The earliest known actual “device” for cleaning teeth comes from ancient Babylonia between 3500 and 3000 BC, and was called a “chew stick”.  A chew stick is basically just that, a chewed stick with a frayed end that was used to clean teeth.  Different types of aromatic twig were used, presumably to freshen the breath.  Sometimes one end was sharpened into a toothpick.  Chew sticks are still used in parts of Africa today.

The Chinese used chew sticks as well, and it also seems that they developed the earliest actual “brush” around 619-907AD during the Tang Dynasty.  They used boar bristles (!) attached to a bamboo stick or bone.  Writings from 1223 describe monks using horse hairs in a bone handle to clean their teeth.  Chinese toothbrushes were introduced to Europe by travellers and became popular in the 17th century.

One of the earliest accounts of an actual “toothbrush” is found in the autobiography of an Oxford antiquarian (person who studies, collects or sells antiques) called Anthony Wood. He writes that in 1690 he paid a J. Barrett for a toothbrush.

In 1780, William Addis of Clerkenwald, England decided to produce a more modern toothbrush (while he was imprisoned for starting a riot).  He used a bone, drilled some holes, tied bristles (obtained from a guard) into tufts and glued them in the holes!  On his release he began manufacturing his toothbrushes and became wealthy doing it.  He left the business to his son when he died and the business continues to manufacture toothbrushes today (Wisdom Brushes).

Europeans loved the toothbrush and it became the height of fashion to own one during the 1800’s.  During the 1900s, bone handles began to be replaced by celluloid handles.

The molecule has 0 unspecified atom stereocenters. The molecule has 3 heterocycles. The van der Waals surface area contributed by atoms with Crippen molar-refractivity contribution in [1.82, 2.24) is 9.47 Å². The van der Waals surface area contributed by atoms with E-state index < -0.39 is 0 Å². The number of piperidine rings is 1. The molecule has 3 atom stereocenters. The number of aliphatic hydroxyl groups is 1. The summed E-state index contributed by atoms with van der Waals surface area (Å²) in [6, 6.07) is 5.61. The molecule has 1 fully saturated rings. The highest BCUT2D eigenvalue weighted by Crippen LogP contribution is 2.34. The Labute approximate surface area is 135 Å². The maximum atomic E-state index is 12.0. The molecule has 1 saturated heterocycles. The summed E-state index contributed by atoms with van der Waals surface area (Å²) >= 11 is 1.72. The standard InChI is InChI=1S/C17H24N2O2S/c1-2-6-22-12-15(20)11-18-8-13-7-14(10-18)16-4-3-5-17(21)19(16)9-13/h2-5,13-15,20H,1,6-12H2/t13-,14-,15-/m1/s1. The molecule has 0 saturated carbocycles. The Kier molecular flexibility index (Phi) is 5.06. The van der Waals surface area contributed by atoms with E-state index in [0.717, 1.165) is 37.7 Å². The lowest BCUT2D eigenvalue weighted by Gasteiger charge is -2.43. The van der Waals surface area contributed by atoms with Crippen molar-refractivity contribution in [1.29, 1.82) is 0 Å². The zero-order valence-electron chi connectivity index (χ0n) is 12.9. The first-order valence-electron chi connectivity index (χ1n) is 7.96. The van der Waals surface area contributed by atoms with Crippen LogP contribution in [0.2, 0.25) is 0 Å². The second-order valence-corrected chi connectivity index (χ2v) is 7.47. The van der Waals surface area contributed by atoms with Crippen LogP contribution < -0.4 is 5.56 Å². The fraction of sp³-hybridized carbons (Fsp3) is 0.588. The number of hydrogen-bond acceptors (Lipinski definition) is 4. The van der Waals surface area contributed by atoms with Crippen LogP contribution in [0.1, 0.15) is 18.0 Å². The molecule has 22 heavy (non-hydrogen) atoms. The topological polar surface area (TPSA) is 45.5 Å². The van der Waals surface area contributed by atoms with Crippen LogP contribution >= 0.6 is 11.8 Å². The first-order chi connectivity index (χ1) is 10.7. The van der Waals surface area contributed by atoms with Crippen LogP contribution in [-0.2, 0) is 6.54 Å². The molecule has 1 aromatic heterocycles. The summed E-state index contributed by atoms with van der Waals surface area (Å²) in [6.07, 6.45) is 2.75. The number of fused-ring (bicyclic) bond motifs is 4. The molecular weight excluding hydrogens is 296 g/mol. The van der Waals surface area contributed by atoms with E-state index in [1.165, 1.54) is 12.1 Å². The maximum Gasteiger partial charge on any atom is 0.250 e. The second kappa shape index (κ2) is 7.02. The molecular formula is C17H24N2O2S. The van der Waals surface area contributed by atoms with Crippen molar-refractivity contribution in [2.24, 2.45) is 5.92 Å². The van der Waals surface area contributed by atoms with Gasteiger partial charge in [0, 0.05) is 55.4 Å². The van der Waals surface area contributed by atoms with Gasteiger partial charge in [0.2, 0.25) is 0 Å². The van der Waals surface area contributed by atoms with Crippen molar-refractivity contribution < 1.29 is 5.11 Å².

During WW1 the War Department began enforcing hygiene orders to combat a number of problems caused by men living in close proximity.  A soldier was expected to brush his teeth daily.  By the end of the war daily brushing had become a habit.

In 1938, DuPont Corporation began manufacturing nylon bristle brushes.

The toothbrush we are familiar with became common somewhere between the end of WW2 and today.  I couldn’t find out exactly when the majority of toothbrushes came to have plastic handles, but by the turn of the 21st century moulded plastic handles are the norm.

And that brings us to today’s problem of plastic toothbrushes and the impact they have on the environment.

In the supermarket today you can buy any number of brightly coloured plastic toothbrushes.  Each brand claims to have its own unique attribute essential to dental hygiene, from angled bristles, gum massagers, tongue cleaners, ergonomic handles, electric toothbrushes, vibrating toothbrushes and goodness knows what else.  But all of them are plastic.

I found a plastic toothbrush in the seaweed at the beach earlier this year.  I saw one in the gutter recently.  They don’t all end up at the dump.  Once discarded it is out of sight out of mind.  Yet it will take hundreds of years for them to degrade.  They are here for the long haul whether we like it or not.

That toothbrush in the sand got me wondering.  Surely there must have been something before plastic and if so perhaps there could be alternatives available now.  I sat myself down and googled it.  Guess what?  There are alternatives out there.  Bamboo toothbrushes!   To find an alternative to the plastic status quo you’ll need to visit somewhere like Commonsense Organics, or shop online.  I decided to trial some and see what I thought.  I got bamboo toothbrushes for the family in several different brands.  After a full 6 weeks of using them I can honestly say that they are reasonably priced and perfectly functional.